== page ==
The Deployed Warfighter Protection Research Program: Finding New Methods to Vanquish Old Foes (The United States Army Medical Department Journal, April-June 2008)
ARMED FORCES PEST MANAGEMENT BOARD WASHINGTON DC
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The Deployed Warfighter Protection research program DWFP is an initiative to develop and validate novel methods to protect United States military deployed abroad from threats posed by disease-carrying insects. Vector-borne diseases such as malaria, dengue, leishmaniasis, and chikungunya are among the most important health risks facing deployed troops. There are no vaccines for many diseases transmitted by biting insects, so methods in insect management and control, as well as personal protection, are the primary tools available to protect troops. During and following World War II, scientists from the US Department of Agriculture USDA were regularly funded by the Department of Defense DoD to develop new methods and materials for controlling biting insects, particularly those that transmit diseases to humans. This highly successful collaboration produced tools that are still part of our insect-control arsenal today. Examples include Deet N,N-diethyl-3-methyl-benzamide, the primary ingredient in the majority of insect repellents available today. Ultra low volume application of insecticides, a methodology that distributes a limited amount of chemical per acre by optimizing the dispersion and concentration of size-limited droplets, now the standard method used by spray trucks deployed to protect neighborhoods against mosquitoes. Permethrin-impregnated fabrics for personal protection against the bites of ticks, mosquitoes, and other blood-feeding flying insects. Permethrin is a synthetic pyrethroid insect repellent that is used to treat uniforms, bed nets, tentage, and other fabrics.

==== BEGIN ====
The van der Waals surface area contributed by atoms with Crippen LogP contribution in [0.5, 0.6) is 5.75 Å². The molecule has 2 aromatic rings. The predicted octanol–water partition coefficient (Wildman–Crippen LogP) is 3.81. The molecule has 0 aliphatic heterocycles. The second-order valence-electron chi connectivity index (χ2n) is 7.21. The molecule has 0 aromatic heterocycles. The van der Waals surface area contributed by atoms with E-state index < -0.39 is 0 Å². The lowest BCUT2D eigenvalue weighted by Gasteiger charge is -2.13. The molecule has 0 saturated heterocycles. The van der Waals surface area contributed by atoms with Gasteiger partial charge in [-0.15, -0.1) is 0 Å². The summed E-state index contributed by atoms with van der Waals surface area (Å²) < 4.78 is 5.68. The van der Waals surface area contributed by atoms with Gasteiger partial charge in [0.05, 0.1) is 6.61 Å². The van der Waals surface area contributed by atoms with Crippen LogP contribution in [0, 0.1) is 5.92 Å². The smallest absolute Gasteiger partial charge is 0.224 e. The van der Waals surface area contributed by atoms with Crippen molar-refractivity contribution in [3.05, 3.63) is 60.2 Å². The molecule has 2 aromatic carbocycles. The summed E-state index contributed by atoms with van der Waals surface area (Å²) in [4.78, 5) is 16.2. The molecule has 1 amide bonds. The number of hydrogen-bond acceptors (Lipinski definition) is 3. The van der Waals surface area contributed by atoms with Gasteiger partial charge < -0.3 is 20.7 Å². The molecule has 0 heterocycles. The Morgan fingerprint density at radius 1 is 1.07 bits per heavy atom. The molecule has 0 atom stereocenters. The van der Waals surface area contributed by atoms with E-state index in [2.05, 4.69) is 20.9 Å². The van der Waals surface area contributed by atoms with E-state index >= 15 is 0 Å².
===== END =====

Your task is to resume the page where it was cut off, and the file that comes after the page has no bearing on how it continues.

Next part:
- Medicine and Medical Research